The potential for antimicrobial nanomaterials to restrict the propagation of multi-drug resistant pathogens while avoiding the generation of new nanomaterial-resistant organisms was studied by a group of researchers led by Aruguete [61]. They prepared a combination of nanomaterials functionalized with molecular antibiotics. This combination consisted of liposomes, dendrimers, and an antibiotic that is inside of a polymer nanoparticles capsules, and inorganic nanoparticles with antibiotic molecules attached to the surfaces [61]. In this study, silver nanoparticles coated with a water-soluble polymer called polyvinylpyrrolidone were used to combat nanomaterial-resistant organisms [61]. This experiment proved that nanomaterial combinations are able to perform like an antibiotic and to be toxic to Pseudomonas aeruginosa bacteria which was resistant to multiple drugs [61]. The results of this study are in line with the previous reports on the silver-based polymers used as antimicrobial biomaterials for water treatment [65, 66].

Nanomaterials have been considered as a defense against multiple drug resistance because of their antimicrobial activity [59, 61, 62, 67]. Antibacterial activities of nanoparticles depend on two fundamental elements, physicochemical properties of nanoparticles and type of target bacteria. Regardless of the fact that there is a correlation in a couple of aspects of the antibacterial activity of nanoparticles, singular investigations are challenging to generalize since most of the researchers perform experiments using accessible nanoparticles and bacteria, rather than targeting particular and preferred nanoparticles or bacteria [68]. Nanoparticles which are utilized in lab-scale studies are not well-known and correlating them with physicochemical properties for full-scale production is not reliable.

A mix of nanomaterials and molecular antibiotics draws in much consideration recently, since they are effective in killing multi-drug resistant isolates of pathogenic bacterial species and combating an expansive range of ARB and ARGs [56, 69].

Nanomaterials play controversial roles in regard to antibiotic resistance; on one hand, as mentioned before, they have been considered as a defense against multiple drug resistance because of their antimicrobial activity, and on the other hand, they can encourage the development of antibiotic resistance in the environment [56, 70]. Overall, more information is needed concerning the mechanisms behind the antimicrobial activity of nanomaterials and their potential for influencing the development of resistance in environmental systems.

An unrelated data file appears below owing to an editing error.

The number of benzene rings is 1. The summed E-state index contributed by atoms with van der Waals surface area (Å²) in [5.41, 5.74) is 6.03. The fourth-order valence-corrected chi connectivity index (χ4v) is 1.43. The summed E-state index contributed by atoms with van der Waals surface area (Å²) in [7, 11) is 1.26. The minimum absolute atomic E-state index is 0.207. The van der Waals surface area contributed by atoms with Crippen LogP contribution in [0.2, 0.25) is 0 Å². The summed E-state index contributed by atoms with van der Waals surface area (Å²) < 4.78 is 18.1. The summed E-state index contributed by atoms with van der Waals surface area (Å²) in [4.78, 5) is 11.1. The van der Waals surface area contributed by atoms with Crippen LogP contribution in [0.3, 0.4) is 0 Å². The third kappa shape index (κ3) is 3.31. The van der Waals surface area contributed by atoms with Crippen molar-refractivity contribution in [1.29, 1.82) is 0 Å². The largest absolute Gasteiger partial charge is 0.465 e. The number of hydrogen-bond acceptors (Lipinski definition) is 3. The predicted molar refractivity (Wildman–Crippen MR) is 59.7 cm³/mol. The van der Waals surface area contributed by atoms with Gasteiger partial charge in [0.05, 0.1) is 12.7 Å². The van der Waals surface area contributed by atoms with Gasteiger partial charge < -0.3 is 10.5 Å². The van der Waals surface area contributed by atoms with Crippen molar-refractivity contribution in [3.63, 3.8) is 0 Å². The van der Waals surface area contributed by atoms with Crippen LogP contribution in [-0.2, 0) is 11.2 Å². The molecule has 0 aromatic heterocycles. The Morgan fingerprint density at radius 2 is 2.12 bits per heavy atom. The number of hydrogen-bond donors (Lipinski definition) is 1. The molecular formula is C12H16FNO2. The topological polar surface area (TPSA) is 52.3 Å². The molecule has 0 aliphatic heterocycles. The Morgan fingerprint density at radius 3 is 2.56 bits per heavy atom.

5. Future developments and perspectives

Antibiotic resistance development among bacteria is a challenging issue that requires improvement of next-generation treatment processes in WWTPs. The emergence of antibiotic resistance between pathogens increases the demand for effective treatment strategies. Knowledge gaps and future research needs are:

  • Assessment of the effect of operating conditions (pH, free available chlorine, HRT, SRT, Biomass concentration) and environmental factors (temperature, COD, BOD, water flow on ARB and ARGs development during wastewater treatment,

  • Determination of dominant mechanisms (mutation, selection, mechanisms of genetic exchange including conjugation, transduction, and transformation) of ARGs development, and

  • Future studies should be done on the more extensive spectrum of ARBs and ARGs like fluoroquinolone, ertapenem, and levofloxacin resistance.

Acknowledgments

The authors acknowledge funding support from the Department of Civil and Environmental Engineering, the University of North Carolina at Charlotte.

Conflict of interest

The authors declare that the research was conducted in the absence of any commercial or financial relationships that could be construed as a potential conflict of interest.

© 2019 The Author(s). Licensee IntechOpen. This chapter is distributed under the terms of the Creative Commons Attribution 3.0 License, which permits unrestricted use, distribution, and reproduction in any medium, provided the original work is properly cited.

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Fateme Barancheshme and Mariya Munir (May 2nd 2019). Development of Antibiotic Resistance in Wastewater Treatment Plants, Antimicrobial Resistance - A Global Threat, Yashwant Kumar, IntechOpen, DOI: 10.5772/intechopen.81538. Available from: